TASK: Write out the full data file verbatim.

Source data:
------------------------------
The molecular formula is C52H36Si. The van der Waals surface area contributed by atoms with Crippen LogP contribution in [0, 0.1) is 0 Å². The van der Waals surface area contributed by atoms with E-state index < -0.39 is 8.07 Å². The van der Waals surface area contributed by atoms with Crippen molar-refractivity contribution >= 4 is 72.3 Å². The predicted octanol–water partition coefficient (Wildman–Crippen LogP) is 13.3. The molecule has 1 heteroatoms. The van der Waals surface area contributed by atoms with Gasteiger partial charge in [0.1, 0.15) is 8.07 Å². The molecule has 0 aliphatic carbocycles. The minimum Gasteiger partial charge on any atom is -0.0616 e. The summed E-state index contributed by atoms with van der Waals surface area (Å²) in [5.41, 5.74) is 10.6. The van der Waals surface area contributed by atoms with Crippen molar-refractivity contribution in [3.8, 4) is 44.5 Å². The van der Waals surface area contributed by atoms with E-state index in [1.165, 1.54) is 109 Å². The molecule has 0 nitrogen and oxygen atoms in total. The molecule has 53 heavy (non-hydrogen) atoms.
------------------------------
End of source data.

The molecular formula is C52H36Si. The van der Waals surface area contributed by atoms with Crippen LogP contribution in [0, 0.1) is 0 Å². The van der Waals surface area contributed by atoms with E-state index < -0.39 is 8.07 Å². The van der Waals surface area contributed by atoms with Crippen molar-refractivity contribution >= 4 is 72.3 Å². The predicted octanol–water partition coefficient (Wildman–Crippen LogP) is 13.3. The molecule has 1 heteroatoms. The van der Waals surface area contributed by atoms with Gasteiger partial charge in [0.1, 0.15) is 8.07 Å². The molecule has 0 aliphatic carbocycles. The minimum Gasteiger partial charge on any atom is -0.0616 e. The summed E-state index contributed by atoms with van der Waals surface area (Å²) in [5.41, 5.74) is 10.6. The van der Waals surface area contributed by atoms with Crippen molar-refractivity contribution in [3.8, 4) is 44.5 Å². The van der Waals surface area contributed by atoms with E-state index in [1.165, 1.54) is 109 Å². The molecule has 0 nitrogen and oxygen atoms in total. The molecule has 53 heavy (non-hydrogen) atoms.